As I was watching some of the Ravens versus Colts playoff game yesterday, I wasn’t as much interested in the outcome of the game as I was in watching Ray Lewis play his last home game, less than 3 months after tearing his triceps.
Injuries are part of the game when you are an athlete and Ray Lewis was unfortunate in suffering such a severe injury so close to the end of his career. But to watch him play yesterday, with reckless abandon, with no regards to his physical body, was truly a thing of beauty. And the topic of sports injuries is something that I have taken great interest in after my knee injury last spring. Its not the physical healing that ends most athletic careers; it’s the fear that becomes ingrained into your mind that will do you in.
Ray was able to play with such intensity yesterday without fear because his spirit is much more powerful than his physical body will ever be. Could he have called it quits after getting injured and just retired without playing during the playoffs? Sure he could have, but that’s what a lesser champion would have done. And regardless of what you think of his past, the man is a champion and once a champion, you are always a champion. It is a mindset that is well worth going after. I can guarantee you that Ray Lewis didn’t set out to get a certain amount of tackles each year or to get his bench press up to a certain number, but rather he set out to be great every day.
I see it all the time with athletes and clients at Newell Strength, people want immediate gratification. But the pendulum of life doesn’t reward those that are looking for immediate gratification. The athlete that steps up to the task at hand is the one that I want on my team. The one that knows he/she might be a long shot, but goes forward with full intensity anyway, those are the ones that will become champions. The athletes and trainees that skip out on the hard stuff don’t have less value as people, its just that they have yet to develop a champions mindset. Most of them never will, because that is the 99% rule, but it doesn’t mean they can’t.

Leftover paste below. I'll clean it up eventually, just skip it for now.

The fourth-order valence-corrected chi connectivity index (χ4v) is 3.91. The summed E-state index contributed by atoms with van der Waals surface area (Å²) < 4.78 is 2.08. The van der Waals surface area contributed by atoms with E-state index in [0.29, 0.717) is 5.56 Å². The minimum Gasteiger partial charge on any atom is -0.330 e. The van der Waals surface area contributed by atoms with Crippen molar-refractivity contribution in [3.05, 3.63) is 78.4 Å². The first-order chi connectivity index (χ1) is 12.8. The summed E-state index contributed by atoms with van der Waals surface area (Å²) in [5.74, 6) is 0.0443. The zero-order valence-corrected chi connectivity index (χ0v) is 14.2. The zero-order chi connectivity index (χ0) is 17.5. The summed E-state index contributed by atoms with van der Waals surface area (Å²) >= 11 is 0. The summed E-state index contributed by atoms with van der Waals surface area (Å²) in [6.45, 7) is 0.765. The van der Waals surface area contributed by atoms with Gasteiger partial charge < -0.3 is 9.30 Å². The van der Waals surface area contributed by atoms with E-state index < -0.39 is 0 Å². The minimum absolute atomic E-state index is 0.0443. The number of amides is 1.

An allegiance to an old injury or a diet or a contest will get you nowhere and you will be stuck on ‘Someday Isle (I’ll)’ with all the other average people out there. What is your legacy going to be when it’s all said in done? Are you a talker or a doer? Examples are set by our actions, not by what we say. And Ray Lewis is leaving us all with a great example of a champion and a leader that we may not see again in sports for some time. Be great today…
I was gonna write about something different today but I am to souped up after last night to not share with you guys what I did. I had set a goal to walk within one month of surgery and I did it last night. Now, I am not walking around all the time without assistance, but I did it, it’s a start. I also got my first leg raise last night! Don’t worry, I captured it all on the video below for you:)
This reinforced the power of the mind to me. I have been visualizing, dreaming about and meditating on these events every day. No one broke the speed of sound until Yeager did it in 1959, people thought you explode and disintegrate if you tried (thanks Rich for sharing this with me). The year that Roger Bannister broke the 4 minute mile, 50 others did the same thing. Because….someone broke through. Impossible is nothing….
Althought I love Halloween and this time of year, this is not a post about that kidn of fear. This is a post about fear in the weight room and how it relates to injury. Too many times, this will hold people back from reaching their true potential. The few examples I will cite here involve real people and injuries such as herniated discs and ACL tears.
Let’s start with Randee. Randee is a member at Newell Strength and he tore his ACL and mensicus in his right knee a year ago. Randee recently went to his doctors and they were amazed at his progress and hypertrophy (muscle building) in his right leg since he has been coming to me. There are times when Randee is fearful of cutting the wrong way or doing the wrong thing and re-injuring his knee and rightfully so. I wouldn’t want to go through that again either. But that’s all it is….fear. We have had to modify certain things such as planting and cutting for Randee, but he going with it and the fear is starting to melt away like butter on hot bread. By the way, Randee will be in an upcoming MTV reality series, so stay tuned for the updates.
Now on to me. I had a pretty severly injured back a few months ago and it is something that I have had to deal with throughout my competitive career in bodybuilding. When we got the MRI last spring, it showed two black spots where my L4 and L5 discs used to be. That means there is nothing there and I struggled for about 3 months before I was normally functional again. It is not all the way healed and it is something I will always have to deal with and I take great care in making sure I implement strategies for traction every single day. Am I fearful it will go out again? Yes, I am, especially with the competition this spring coming up. But again, it is just fear. I have to modify certain things and I haven’t back squatted heavy or deadlifted heavy since last spring (did 300 pounds for 20 reps on the back squat a few weeks before it went out—>see link below). But I know that to develop the back thickness necessary to bring home a bodybuilding title, I will have to deadlift. So, I was back at it this morning. The weight was only 150 pounds, pretty humbling for a guy that has pulled 600 pounds, but its a start.